Wednesday, October 14, 2020

A room contents table salvaged from the Five Room Dungeon

If you DM a more recent edition of D&D and have looked around online for some advice on making dungeons, chances are you came across the Five Room Dungeon Method. There are a lot of places online that explain what this is, so I'm not going to elaborate it here. What you need to know is that the 5RDM is an outline for creating adventures (not just dungeons) that focuses on five key elements:

  1. Entrance and guardian
  2. Puzzle or role-play challenge
  3. Trick or setback
  4. Climax
  5. Reward or twist
All of these are pretty self-explanatory, especially to anyone that's played D&D for a while. This sort of adventure-making method works better for more linear, narrative-oriented play, but it's too prescriptive, it makes too many assumptions about player decisions, and it promotes fixed outcomes, so it doesn't fit the OSR sensibility. But I'll be damned if it isn't intuitive. 

Anyway, I was playing around with it the other day to see if I could squeeze out a one-shot and I ended up having a much better idea: using the Five Room Dungeon to generate dungeons. 

And yes I know it's already a "dungeon generator" but I mean in the classic "Dungeon Room Contents" sense. 

Instead of using this:

how about this:

1-2: Guardian 
3-4: Puzzle/RP challenge 
5-6: Trick/Setback 
7: Climax 
8: Reward 
9-12: Empty  

Add treasure as you see fit, or give a 2-in-6 chance of treasure for the first 3 entries a 1-in-6 chance for  empty rooms. 


Here's how the table works: instead of using each entry as the 5RDM intends, think about what they represent. Guardians prevent players from continuing until they are surpassed. Tricks and setbacks tax resources and punish carelessness. Climaxes and rewards are the reasons that the players/PCs care about the dungeon. 

When you read the B/X room contents table, what you get is exactly what it says on the tin. A monster means there's a monster there. A trap is a trap. A Special is... well, you get the idea. Conversely, the 5RDM room content table proposes the purpose of each room. 

A Guardian represents some challenge that, when surpassed, opens up new parts of the dungeon. Guardians could be monsters guarding a room, but they could also be a magic door that requires a special ritual to open, a portcullis and a conspicuously trapped lever, or a flooded passage that's too deep to wade through.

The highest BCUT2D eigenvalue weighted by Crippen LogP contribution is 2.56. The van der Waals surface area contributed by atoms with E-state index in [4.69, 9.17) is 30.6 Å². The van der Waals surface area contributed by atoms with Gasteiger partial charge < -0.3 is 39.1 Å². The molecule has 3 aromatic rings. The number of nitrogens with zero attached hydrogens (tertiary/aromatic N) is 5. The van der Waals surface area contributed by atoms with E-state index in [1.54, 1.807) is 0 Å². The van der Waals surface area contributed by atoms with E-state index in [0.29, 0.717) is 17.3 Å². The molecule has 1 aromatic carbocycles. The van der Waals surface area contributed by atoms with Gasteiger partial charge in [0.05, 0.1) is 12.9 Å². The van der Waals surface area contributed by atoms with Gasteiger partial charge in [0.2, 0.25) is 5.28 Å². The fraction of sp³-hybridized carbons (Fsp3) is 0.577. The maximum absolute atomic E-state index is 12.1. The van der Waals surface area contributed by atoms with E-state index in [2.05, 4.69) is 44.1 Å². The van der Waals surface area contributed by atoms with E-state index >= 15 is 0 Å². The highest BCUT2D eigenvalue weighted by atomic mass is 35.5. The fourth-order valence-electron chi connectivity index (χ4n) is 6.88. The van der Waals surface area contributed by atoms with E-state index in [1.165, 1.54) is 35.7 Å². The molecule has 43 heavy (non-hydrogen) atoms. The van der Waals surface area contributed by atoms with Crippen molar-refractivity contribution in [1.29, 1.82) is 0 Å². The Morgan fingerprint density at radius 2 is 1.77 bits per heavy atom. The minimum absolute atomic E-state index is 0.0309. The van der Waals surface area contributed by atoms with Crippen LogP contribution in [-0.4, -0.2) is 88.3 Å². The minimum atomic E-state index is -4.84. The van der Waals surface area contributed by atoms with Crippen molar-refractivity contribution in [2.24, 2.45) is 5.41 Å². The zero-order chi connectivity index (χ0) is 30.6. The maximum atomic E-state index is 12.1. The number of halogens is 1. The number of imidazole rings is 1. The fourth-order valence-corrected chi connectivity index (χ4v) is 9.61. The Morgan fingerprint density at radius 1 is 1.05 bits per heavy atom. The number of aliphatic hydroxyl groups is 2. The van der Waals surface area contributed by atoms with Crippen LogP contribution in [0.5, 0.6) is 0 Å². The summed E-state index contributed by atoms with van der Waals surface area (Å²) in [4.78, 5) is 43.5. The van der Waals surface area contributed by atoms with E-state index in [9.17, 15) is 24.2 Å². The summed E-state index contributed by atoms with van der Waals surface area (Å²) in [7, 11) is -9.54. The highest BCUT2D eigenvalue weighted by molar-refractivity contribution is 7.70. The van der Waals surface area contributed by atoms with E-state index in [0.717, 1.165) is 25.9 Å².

Puzzles and role play challenges encompass obstacles that aren't explicitly hostile to the characters. They can be puzzles in the traditional sense, non-hostile NPC or monster encounters, challenges that force hard decisions on the players, and obstacles that involve aspects of the characters' identities (alignment, faction affiliation, class, etc.). 

Tricks and setbacks are rather self-explanatory: traps, resource-depleting hazards (torch-extinguishing wind, spooky noises that force a morale check for hirelings), difficult terrain, etc. These rooms are where players' caution and preparedness is tested and where inattention and negligence is punished.

Climaxes in the 5RDM sense are the least fit to be in old-school dungeons, so instead consider them as rooms that contain important things related to the world outside the dungeon. Or, simply consider them as major locations of the dungeon itself. A climax room is where the dragon sleeps atop its immense hoard, or where the mystic sage the players want to consult resides, or where the fountain that can cure the duke's disease is found. Climax rooms can also be focal points of the dungeon, with dynamic elements that can be interacted with by the players. Maybe this room is the control center that can monitor other rooms of the dungeon and activate all the traps on the floor, or maybe it's the central chamber where an ancient demon imprisoned in a giant iron cage (which is perhaps why the dungeon was built up around it)... 

Rewards: you can probably guess. Aside from treasure there are some other things this entry means: Information is the most valuable resource in the game, and players love having good relationships with NPCS.


Why choose this room content table over another one? It invites you to design the dungeon conceptually while you're constructing it. And not "conceptually" in regard to the dungeons theme or origin, but "conceptually" from a game design perspective. Instead of having each result on contents table be its own discrete thing that you're meant to find a justification for later, the 5RDM contents table more easily works out the "flow" of the dungeon as your generating it. 

Because each entry of the 5RDM contents table is broad while still being meaningfully distinct from one another, you can easily connect the contents of different rooms together intuitively. If a guardian and a trick/setback room are right next to each other, the guardian can be an orc monitoring a corridor while the setback can be two more preparing an ambush. Or, it could be a locked door that leads to a room filled with poison gas. Classic generators don't offer this sort of flexibility.

What about this contents table might be worse than other ones? Well the biggest thing is it that needs you to make more decisions, so it's more work to use this table than the B/X or AD&D tables. And since you're relying more on your own ideas, your dungeons might get stale with repeated use. 

With all that being said, think about giving the 5RDM contents table a spin if you're tired of the old generators and want to try something new. Have fun with it. 

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